Giving a reasonable percentage is almost impossible without knowing your personal and family sutiation, your future plans wour wealth and income. But we won´t ask you about that. But if you want to be allways on the safe side 10-15% is a good guideline.
    Last edited: Aug 15, 2015
  9. SMR-PILOT

    SMR-PILOT Member

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    Thanks for your reply. That´s the type of comment I was hoping for. There are too many variables and points of views when it comes to how much people spend on boats.
  10. SMR-PILOT

    SMR-PILOT Member

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    That´s excatly right, that would have been a better way to make the question. A boat is obviously an expense and I would never consider it an asset. Just wanted to see different opinions on the subject.
  11. joolkano

    joolkano New Member

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    My thoughts on this is whatever amount you plan on spending on a boat (purchase cost, financing cost, operating and maintenance costs) look to acquire an equivalent cash flowing asset that you can use to off-set all those costs.

    For example, if you have the cash to acquire a $1 million dollar boat, instead of buying it all cash, put down 30% and finance the balance. Then use the cash you have left over ($700k) to acquire a cash flowing asset, in this example a small apartment building.

    If your yearly finance payment on the boat comes to $85k a year and your apartment building, let's say has an 8% net income yearly (assuming no mortgage on it) that's $56k you can use to off-set your boat finance cost.

    So back to your question, I wouldn't look at it from the point of percentage of your net worth. If you have an equivalent appreciating and cash flowing asset that helps you off-set your boat costs, your net worth should remain intact.
  12. olderboater

    olderboater Senior Member

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    We're far too conservative to follow that plan. There are too many pitfalls in it, from my perspective. Words like "appreciating and cash flowing asset." One thinks but never knows that will happen. Look at 2008-2009 and the rapid fall in values of many assets.

    One other problem I see is that the income is taxable and the interest may or may not be deductible depending on whether you can qualify it as a second home. If you can then ok, perhaps you can make greater income than the interest.

    However, if the interest on the boat isn't deductible (you already have a second home or your home mortgages exceed the allowable limit) then you have a very difficult time making the math happen. Now you have 8% income reduced by taxes to under 5% depending on your state. That versus a mortgage of just over 4%. That spread of less than 1% doesn't justify the risk to me.

    One other flaw I see in the "net worth should remain the same" theory. The cost of maintaining and operating the boat. This is where you'd hope to use income on other assets to cover this. However, if that income is already marked for a mortgage, then this can cause your net worth to decrease. In all likelihood you have enough income producing assets to offset that.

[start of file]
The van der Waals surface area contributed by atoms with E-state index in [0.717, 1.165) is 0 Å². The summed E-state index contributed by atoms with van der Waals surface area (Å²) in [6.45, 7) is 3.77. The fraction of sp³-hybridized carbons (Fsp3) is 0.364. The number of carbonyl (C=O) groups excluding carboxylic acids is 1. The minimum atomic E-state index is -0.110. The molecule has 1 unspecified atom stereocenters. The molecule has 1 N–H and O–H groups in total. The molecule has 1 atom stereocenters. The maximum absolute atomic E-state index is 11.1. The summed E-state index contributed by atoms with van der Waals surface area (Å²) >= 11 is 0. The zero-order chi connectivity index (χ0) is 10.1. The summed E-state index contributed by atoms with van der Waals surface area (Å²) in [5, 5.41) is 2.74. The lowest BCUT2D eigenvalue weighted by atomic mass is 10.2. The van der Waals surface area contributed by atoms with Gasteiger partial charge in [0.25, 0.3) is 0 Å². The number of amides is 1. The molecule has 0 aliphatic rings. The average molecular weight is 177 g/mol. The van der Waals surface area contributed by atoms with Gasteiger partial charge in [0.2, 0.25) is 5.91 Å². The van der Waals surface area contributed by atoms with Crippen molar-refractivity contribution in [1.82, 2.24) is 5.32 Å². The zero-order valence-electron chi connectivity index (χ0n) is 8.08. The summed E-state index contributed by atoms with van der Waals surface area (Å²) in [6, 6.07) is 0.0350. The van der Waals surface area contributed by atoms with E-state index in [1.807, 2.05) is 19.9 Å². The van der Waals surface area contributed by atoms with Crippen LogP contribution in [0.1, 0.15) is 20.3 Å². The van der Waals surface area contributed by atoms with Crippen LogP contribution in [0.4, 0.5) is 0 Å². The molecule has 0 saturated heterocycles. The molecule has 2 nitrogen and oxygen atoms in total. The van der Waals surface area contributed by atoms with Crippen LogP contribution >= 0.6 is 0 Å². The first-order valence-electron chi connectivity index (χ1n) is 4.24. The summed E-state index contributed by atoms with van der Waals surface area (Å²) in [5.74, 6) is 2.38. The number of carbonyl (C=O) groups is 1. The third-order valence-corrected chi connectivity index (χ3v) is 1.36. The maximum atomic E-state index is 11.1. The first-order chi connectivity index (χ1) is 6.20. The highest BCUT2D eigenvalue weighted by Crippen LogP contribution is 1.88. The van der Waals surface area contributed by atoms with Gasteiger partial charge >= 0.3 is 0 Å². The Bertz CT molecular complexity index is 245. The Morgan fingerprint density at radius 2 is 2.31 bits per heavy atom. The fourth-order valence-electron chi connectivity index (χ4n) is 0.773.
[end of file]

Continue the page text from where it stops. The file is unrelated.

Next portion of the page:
But back to your 8% income theory, that, after taxes, may not cover your operating and maintenance costs of a boat, but definitely can't cover a boat mortgage plus those other costs.

    Now regardless of any of the above calculations, the fact is that if you buy a yacht your net worth will end up as less than it would without that purchase. At the least you lose the opportunity value of some funds.

    The decision to buy a boat is non-financial. Then you simply figure out the finances of affording it. How much one can afford isn't a simple percentage of worth. It's based on one's entire financial picture. The word of caution I'd state though is that one should not stretch themselves thin for a boat (get a smaller one instead) and any plan should not assume the best. Don't assume the stock market will rise or your rental property won't need major expenditures and don't assume the boat won't need engines rebuilt. It's recreation and pleasure and if it causes you to stress over the cost then that would seem to me to greatly distract from the pleasure.
  13. bernd1972

    bernd1972 Senior Member

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    Dear Joolkano,
    your concept sounds more like a strategy to sell someone a mortgage on the boat than a serious strategy to keep the costs for the boat low. If you can afford a boat you have at least one talent that allows you to make enough money to do so or you inherited a good amount. However, you´ll still be able to make money with investment strategies you understand or by using your qualifications. So why making debts for something you can simply buy and pay for?
    If you need those sell-and-lease-back-games the boat is too big for you and if you don´t need them why bother with these games and take additional risks?
    It can give sense if, at some point, you´re short on cash and need to throw some extra money into your business, but making it a strategy for covering the expenses of your boat sounds like gambing to me. Sorry.
  14. olderboater

    olderboater Senior Member

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    No, sounds more like a strategy to sell someone some real estate, like "a small apartment building." Joolkano is in real estate, not boat financing...at least to my knowledge.